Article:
Education reformer to speak in Kansas. Next week the Kansas Policy Institute hosts education reform expert Dr. Matthew Ladner at several events in Kansas. In Wichita, he will speak at a free breakfast event on Tuesday January 25th. Information on that event and those in Topeka and Overland Park can be found at Kansas Policy Institute Upcoming Events. Ladner, of the Goldwater Institute, will speak on the topic “Good to Great — Lessons for Kansas from Florida’s education revolution.” Florida has been at the forefront of education reform in recent years, according to a study by EducationNext. Kansas, on the other hand, ranks very low in studies that look at education reform among the states. An invitation to the Wichita event is here. RSVPs are requested by January 20th.
Wichita council candidate websites spotted. This is not a comprehensive list of candidates. Instead, these are city council candidates’ websites that have been noticed. District 2, currently held by Sue Schlapp, who may not run due to term limits: Steve Harris, Paul Savage, Charlie Stevens. … District 3, currently held by Roger Smith on an interim basis: Clinton Coen, James Clendenin…. District 4, currently held by Paul Gray, who may not run due to term limits: Joshua Blick, Michael O’Donnell. … District 5, currently held by Jeff Longwell: Jeff Longwell, Lynda Tyler.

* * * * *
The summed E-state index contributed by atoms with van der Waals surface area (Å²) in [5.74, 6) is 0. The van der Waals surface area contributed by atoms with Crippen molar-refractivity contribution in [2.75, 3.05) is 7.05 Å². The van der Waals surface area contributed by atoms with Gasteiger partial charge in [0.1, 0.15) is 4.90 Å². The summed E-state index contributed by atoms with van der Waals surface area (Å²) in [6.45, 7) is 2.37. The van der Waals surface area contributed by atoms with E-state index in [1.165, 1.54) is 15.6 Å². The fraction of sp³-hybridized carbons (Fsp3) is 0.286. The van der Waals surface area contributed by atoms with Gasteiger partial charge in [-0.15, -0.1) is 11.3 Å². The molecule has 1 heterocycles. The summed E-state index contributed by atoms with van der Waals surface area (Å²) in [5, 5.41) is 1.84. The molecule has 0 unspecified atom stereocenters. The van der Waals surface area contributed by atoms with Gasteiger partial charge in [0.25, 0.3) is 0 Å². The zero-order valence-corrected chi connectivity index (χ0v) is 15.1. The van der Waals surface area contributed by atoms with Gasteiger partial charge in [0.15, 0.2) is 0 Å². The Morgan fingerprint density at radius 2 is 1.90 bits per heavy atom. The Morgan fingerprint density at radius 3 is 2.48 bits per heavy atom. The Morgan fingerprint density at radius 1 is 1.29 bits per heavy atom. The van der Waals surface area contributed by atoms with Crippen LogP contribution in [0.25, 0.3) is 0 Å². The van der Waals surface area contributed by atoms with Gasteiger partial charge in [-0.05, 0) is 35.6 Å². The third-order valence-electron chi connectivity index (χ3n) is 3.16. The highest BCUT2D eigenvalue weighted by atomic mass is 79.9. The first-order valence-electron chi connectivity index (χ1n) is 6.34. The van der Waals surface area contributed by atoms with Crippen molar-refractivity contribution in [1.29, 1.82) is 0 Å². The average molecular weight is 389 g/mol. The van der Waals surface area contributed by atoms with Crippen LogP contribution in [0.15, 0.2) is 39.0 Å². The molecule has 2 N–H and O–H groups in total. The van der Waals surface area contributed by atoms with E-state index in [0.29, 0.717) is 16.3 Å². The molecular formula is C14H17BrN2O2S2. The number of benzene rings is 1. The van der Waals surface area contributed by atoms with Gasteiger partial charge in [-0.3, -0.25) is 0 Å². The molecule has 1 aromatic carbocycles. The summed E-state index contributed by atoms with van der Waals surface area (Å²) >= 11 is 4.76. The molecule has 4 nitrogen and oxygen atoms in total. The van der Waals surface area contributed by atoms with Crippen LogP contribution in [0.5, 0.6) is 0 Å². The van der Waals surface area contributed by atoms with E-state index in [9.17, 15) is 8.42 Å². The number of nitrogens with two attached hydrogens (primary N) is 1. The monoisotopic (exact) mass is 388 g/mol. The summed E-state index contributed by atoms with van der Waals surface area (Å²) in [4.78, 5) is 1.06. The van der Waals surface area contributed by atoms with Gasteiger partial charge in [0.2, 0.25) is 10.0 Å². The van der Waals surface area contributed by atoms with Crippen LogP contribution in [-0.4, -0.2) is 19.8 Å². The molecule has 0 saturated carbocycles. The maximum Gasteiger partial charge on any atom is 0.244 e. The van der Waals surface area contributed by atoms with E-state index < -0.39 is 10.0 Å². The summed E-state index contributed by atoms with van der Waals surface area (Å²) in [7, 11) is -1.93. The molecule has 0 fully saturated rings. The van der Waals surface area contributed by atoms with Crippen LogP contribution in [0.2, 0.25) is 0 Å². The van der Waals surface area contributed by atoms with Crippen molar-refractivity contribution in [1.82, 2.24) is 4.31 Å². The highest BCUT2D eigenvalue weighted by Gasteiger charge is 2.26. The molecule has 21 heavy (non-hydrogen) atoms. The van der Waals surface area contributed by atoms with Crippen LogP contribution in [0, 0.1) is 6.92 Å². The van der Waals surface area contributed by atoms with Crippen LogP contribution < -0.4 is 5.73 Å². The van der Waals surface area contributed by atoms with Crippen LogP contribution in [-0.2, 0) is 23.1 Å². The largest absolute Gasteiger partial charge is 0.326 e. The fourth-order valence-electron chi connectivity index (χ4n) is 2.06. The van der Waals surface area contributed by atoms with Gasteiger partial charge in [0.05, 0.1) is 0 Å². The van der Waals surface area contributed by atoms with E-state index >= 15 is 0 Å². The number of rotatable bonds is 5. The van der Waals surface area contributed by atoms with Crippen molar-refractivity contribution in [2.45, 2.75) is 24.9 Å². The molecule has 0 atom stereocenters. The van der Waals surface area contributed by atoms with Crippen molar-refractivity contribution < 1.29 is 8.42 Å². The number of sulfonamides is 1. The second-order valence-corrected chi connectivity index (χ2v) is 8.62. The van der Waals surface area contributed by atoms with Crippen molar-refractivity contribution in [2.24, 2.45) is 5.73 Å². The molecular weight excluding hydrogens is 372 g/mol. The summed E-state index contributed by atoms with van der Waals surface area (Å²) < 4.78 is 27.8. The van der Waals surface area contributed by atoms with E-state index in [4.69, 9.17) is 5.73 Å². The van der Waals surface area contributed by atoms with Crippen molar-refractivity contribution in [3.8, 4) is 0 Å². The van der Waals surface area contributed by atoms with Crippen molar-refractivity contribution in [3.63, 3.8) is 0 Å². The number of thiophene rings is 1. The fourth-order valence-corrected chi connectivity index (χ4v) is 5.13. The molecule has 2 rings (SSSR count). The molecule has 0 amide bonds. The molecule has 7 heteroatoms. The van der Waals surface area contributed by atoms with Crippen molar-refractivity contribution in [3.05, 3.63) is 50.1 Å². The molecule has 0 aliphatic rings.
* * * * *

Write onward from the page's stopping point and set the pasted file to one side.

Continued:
Schools’ funding claims questioned. “Much of the increase in state spending for schools since 2005 has accumulated in cash reserve funds rather than being spent in classrooms, according to an analysis of unencumbered cash reserves held by districts.” The Kansas Watchdog story by Paul Soutar continues: “Carryover cash in accessible district funds has increased by $306 million since 2005, the year the Kansas Supreme Court’s Montoy decision went into effect. Cash in these funds grew to about $743 in 2010, up $187 million since 2008. The carryover, or unencumbered cash, is money appropriated in previous years but not spent and with no claims against it for unpaid bills or other obligations. The cash accumulates in more than 30 distinct funds.” … The balances in these funds rise when money is not spent as fast as it is put in. School districts argue that they need some fund balances — and they do — but the growing balances, year after year for most districts, undermines the claims of school spending advocates.
Kansas schools rated. “Kansas elementary and secondary schools rose one spot in a new national performance ranking, but are still below the U.S. average and many other states, the publishers of Education Week reported this week. The publication’s 15th annual ‘Quality Counts’ survey of how precollegiate schools are faring across the nation, ranks Kansas’ performance 37th in the nation, up one place from last year’s assessment, but still lower than the national average.” The Kansas reporter story mentions state school board member Walt Chappell and his concern that Kansas’ state-controlled student achievement scores — which show rapidly rising performance — may not be valid or reliable: “Even so, the Education Week rankings and others like them are important, said Walt Chappell, a state board of education member who in the past has expressed skepticism about claims of educational excellence that he believes don’t square with students’ college entrance exams or the state’s double digit high school dropout rates. At the very least, ‘here is another outside observer taking another look at our schools and telling us there is room for improvement,’ Chappell said.”
Insurance costs on the rise in Kansas. From Kansas Reporter: “Health insurance premiums have gone up 5 to 7 percent in Kansas because of the federal Patient Affordable Care Act, an underwriters’ group official told lawmakers Thursday.” Mandates for increased coverage are seen as a cause.